Cybook Opus – Bookeen’s 5″ Pocket eReader

Bookeen announced at IDPF’s Digital Book 2009 Conference that they will be launching the Cybook Opus (see last slide in the pdf presentation), a new pocket ebook reader with a 5″ eInk screen, in June 2009.

Its rather interesting with the following features -

  1. It fits in your pocket and is small and light (weights just 5.3 ounces).  
  2. Cybook Opus has a nice 5″ screen with 200 dpi resolution.  
  3. There’s 1 GB storage capacity.
  4. Folder management (as a Kindle 2 owner that makes me envious).
  5. You can operate it with one hand.  
  6. Includes ePub and PDF support.
  7. There are 12 different font sizes (makes me wonder what the largest size on a 5″ screen would look like).
  8. There’s a motion sensor (probably to allow landscape mode and switching views).
  9. Customizable layout (no idea what this means).

Bookeen lay out their strategy and mention several interesting things -

  1. They’ll develop various products including a larger than 10″ screen electronic textbook reader with note taking and PDF support.
  2. Expected sales in 2009 of 50K ereaders (which will be triple that of 2008).
  3. Enter US market in June 2009 (this actually confuses me as I thought they already had their products available in the US).
  4. Already cover all of Europe.
  5. Tie-ups with Virgin Group, W.H.Smith, Pixmania and several other large retailers (all UK and Europe).
  6. Their Cybook Gen 3 product has a user interface available in 12 different languages.
  7. Their current typical customer is an Avid Reader or Traveller (age over 35 years).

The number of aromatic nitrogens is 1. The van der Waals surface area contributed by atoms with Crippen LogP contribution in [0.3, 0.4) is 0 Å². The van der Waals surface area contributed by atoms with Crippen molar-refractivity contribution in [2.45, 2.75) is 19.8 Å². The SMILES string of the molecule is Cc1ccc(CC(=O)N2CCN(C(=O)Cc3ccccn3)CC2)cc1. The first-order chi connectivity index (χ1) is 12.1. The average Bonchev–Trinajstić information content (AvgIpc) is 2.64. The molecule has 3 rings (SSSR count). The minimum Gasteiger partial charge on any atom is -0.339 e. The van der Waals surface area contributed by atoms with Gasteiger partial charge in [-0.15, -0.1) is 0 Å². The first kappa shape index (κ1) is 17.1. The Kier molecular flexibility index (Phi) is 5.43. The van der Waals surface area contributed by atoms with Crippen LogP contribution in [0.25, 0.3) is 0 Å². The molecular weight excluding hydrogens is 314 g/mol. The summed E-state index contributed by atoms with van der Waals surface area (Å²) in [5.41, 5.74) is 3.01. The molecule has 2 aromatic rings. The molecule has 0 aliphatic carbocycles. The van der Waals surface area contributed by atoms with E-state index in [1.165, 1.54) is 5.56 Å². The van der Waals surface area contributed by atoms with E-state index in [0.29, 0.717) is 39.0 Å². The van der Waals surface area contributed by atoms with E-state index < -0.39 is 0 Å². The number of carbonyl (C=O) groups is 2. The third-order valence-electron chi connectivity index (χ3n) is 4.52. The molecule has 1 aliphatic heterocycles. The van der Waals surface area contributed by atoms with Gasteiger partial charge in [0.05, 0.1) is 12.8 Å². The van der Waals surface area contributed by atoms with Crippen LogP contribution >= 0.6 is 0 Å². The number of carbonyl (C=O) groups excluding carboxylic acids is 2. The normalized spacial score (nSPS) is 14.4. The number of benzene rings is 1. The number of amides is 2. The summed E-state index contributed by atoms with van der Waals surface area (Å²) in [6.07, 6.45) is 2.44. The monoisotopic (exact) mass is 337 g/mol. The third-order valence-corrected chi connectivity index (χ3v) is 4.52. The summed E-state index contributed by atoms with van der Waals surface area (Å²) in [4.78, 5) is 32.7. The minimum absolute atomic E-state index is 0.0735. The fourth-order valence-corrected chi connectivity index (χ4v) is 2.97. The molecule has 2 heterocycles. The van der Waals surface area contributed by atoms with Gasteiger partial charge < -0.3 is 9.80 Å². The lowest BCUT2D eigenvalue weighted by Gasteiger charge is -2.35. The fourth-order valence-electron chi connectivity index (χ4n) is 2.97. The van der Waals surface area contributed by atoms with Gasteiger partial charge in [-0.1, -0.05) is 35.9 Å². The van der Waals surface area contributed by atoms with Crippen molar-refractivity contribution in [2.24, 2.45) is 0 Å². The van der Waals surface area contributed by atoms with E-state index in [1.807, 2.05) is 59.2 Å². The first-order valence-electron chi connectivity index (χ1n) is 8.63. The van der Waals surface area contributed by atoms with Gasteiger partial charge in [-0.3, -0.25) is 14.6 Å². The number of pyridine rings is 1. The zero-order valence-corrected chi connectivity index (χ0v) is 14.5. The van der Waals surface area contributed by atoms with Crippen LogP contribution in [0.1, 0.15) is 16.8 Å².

MobileRead managed to find a picture while Bookeen’s site has none (guess they can’t figure out what pocket they left their Opus demo model in) -

Cybook Opus 5" pocket ebook reader

Cybook Opus 5" pocket ebook reader

My Take on the Cybook Opus 

Its great to see new products coming out. The addition of the Motion Sensor and Folder Management are nice touches. Bookeen claim to have a library with 150,000 books available and they have a pretty decent retail presence (especially in UK and France).

New products and new features will give Amazon some incentive to improve Kindles faster and keep adding good features like AutoRotate. More competition hopefully also leads to some truly innovative products.

8 Responses

  1. Yes, competition is likely the only thing that will get Amazon moving faster to maintain its lead (not that I care whether Amazon maintains its lead). But the competitors have to not be greedy: For example, there’s another new e-reader (forget the name) that’s being offered at $250 dollars … but i think $200-220 would provide more traction … I think Amazon should offer a Kindle w/out wireless and, of course, at a lesser price. There are plenty of people like myself who can quickly download via wired computer and transfer books to the device. The wireless, impulse purchase is great for Amazon, of course; but as others offer excellent devices w/out the wireless fee I think those devices will be very attractive.